# [OS X TeX] Focus (was: Various TeX programs on Mac)

Graham A. Niblo G.A.Niblo at soton.ac.uk
Sat May 8 10:38:37 EDT 2004

While there is much in what Joachim there are situations where the
linear text editor input gets in the way of good communication. The
principal area where this seems to be a problem is when using tex to
produce presentation slides where the nesting of slides and overlays
quickly gets confusing, and where the emphasis on paragraphs and pages
is inappropriate. The TeX engine is of course designed around the
concept of boxes and these are more natural units when designing and
manipulating slides, and a non-linear editor that enabled one to layout
boxes on the page then ask TeX to fill them with specified content
would be a big leap forward. AN interactive system that allowed one to
adjust the box sizes and get Tex to reset the content on the fly would
be even better. This does go against the philosophy of focussing on
meaning rather than appearance, but too little focus on appearance can
cloud the meaning, as anyone who has sat through a presentation
consisting of pages from a paper will attest.

My ideal would be a window or pane in which one uses drawing tools to
specify containers (boxes) and a text input window where one enters tex
code. Selecting a container allows one to edit it's shape using drawing
tools, or to specify its content by typing tex into the input window.

Having said all this much of this functionality is offered using
Equation editor (or pdf cut and paste) together with Keynote and better
integration with Keynote might be a better solution. A Keynote plugin
that rendered text using the TeX engine would be the perfect solution.

Graham

On 8 May 2004, at 10:20, Joachim Kock wrote:

>> The *main* focus is the output, not the input.
>> The object being the PDF, its data being the code.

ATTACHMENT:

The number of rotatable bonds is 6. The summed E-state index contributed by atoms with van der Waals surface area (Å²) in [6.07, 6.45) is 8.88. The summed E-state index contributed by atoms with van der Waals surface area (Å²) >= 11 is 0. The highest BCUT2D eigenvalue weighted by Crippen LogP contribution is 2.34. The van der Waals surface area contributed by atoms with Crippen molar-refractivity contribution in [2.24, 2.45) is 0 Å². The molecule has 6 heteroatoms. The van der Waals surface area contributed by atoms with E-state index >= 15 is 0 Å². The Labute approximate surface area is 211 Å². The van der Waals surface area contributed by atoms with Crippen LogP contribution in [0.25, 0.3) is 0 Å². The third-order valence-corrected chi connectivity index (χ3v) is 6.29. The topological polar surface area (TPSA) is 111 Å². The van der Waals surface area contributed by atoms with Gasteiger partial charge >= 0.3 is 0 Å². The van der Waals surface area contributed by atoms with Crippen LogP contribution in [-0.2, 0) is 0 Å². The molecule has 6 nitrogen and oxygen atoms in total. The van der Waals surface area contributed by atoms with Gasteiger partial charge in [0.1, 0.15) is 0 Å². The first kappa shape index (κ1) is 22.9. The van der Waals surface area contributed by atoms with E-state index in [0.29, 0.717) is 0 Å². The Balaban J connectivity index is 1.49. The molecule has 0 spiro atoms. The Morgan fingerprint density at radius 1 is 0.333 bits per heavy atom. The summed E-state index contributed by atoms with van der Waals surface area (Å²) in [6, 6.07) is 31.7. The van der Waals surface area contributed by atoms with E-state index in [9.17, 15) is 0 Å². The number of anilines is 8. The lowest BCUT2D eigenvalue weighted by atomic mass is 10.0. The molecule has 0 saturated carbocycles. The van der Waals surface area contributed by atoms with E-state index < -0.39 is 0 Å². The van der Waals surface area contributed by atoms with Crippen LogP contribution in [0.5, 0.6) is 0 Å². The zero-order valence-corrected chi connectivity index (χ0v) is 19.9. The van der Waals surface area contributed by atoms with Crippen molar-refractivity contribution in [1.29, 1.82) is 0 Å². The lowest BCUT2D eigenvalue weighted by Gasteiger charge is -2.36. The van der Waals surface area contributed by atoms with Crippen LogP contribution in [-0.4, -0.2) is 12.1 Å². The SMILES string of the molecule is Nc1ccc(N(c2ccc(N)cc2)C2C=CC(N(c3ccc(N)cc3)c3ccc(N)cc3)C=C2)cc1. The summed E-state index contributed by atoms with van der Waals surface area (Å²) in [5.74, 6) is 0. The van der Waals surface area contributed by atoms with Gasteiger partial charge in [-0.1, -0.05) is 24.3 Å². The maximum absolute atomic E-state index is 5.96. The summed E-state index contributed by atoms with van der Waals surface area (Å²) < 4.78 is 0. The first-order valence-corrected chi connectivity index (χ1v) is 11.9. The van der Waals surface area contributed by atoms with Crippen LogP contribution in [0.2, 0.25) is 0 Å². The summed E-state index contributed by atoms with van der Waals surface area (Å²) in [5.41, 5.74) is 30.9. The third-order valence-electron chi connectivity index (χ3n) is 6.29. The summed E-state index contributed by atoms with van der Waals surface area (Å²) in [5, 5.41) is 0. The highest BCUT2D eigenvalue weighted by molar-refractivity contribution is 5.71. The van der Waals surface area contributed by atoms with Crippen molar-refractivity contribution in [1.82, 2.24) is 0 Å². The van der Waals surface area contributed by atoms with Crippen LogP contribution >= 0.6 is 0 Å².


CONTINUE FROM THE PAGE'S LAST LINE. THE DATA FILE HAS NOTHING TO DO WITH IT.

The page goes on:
>
> I disagree.  The main focus is the text you are writing.  The text
> *is* the
> source: it is the content and it is the clear expression of its
> structure.
> The form is secondary.  You submit your paper to one journal, you
> change
> the sty file and submit it to another; you copy and paste from one
> document
> to another without worrying about the layout; you change notation
> throughout
> the document by changing a single definition in the preamble.  The main
> philosophy of TeX is to concentrate on content and structure and let
> form
> be a secondary issue.
>
> If you put emphasis on the pdf then you open up for bad tex habits:
>
>   "Let {\it x} be a point in {\it M}"
>
> will seem to be as good as
>
>   "Let $x$ be a point in $M$"
>
> because the output is identical.
>
> While I welcome current efforts on this list to popularise TeX on the
> Mac
> and to make it more accessible to the novice, I find it extremely
> important
> also to educate the newcomer, who most likely has been corrupted by
> WYSIWYG
> practice.  The crucial message to the novice should be about the idea
> of
> TeX --- explain the benefit of markup language.  TeX is not about how
> to
> ultimately
> your thinking.  Of course you cannot start a tutorial with this sort of
> highbrow advice --- you realise all this only after years of
> experience ---
> but at least care must be taken not to hide the philosophy and not to
> the new user in the wrong direction with superficial 'friendliness'.
> This
> goes for front-end design as well as for tutorial writing.
>
> Concretely, one thing that receives very much attention is the ability
> to
> see the pdf (or other output) all the time.  But wanting to see the
> output
> all the time is the new user's bad habit.  In fact it is very
> consuming to
> switch from typing to viewing, not only in terms of computing time but
> also
> mentally.  It is all too easy to get distracted by some formatting
> detail
> while in fact you were formulating your deep thoughts.  If you bake a
> cake
> you don't want to taste the dough each time you add a new ingredient.
> If
> you knit a sweater you don't want to try it on each time you finish a
> needle.  Why do so many new tex users press 'Typeset' or 'ViewPDF' all
> the
> time?  Partly because they are too focused on the pdf, partly it is too
> easy!  (But of course I don't want to blame the software designers for
> this
> --- at the final stages of redaction and typesetting the ease of
> switching
> between .tex and .pdf is crucial for your productivity.)
>
> The bottomline: back to the source.
>
> Cheers,
> Joachim.
>
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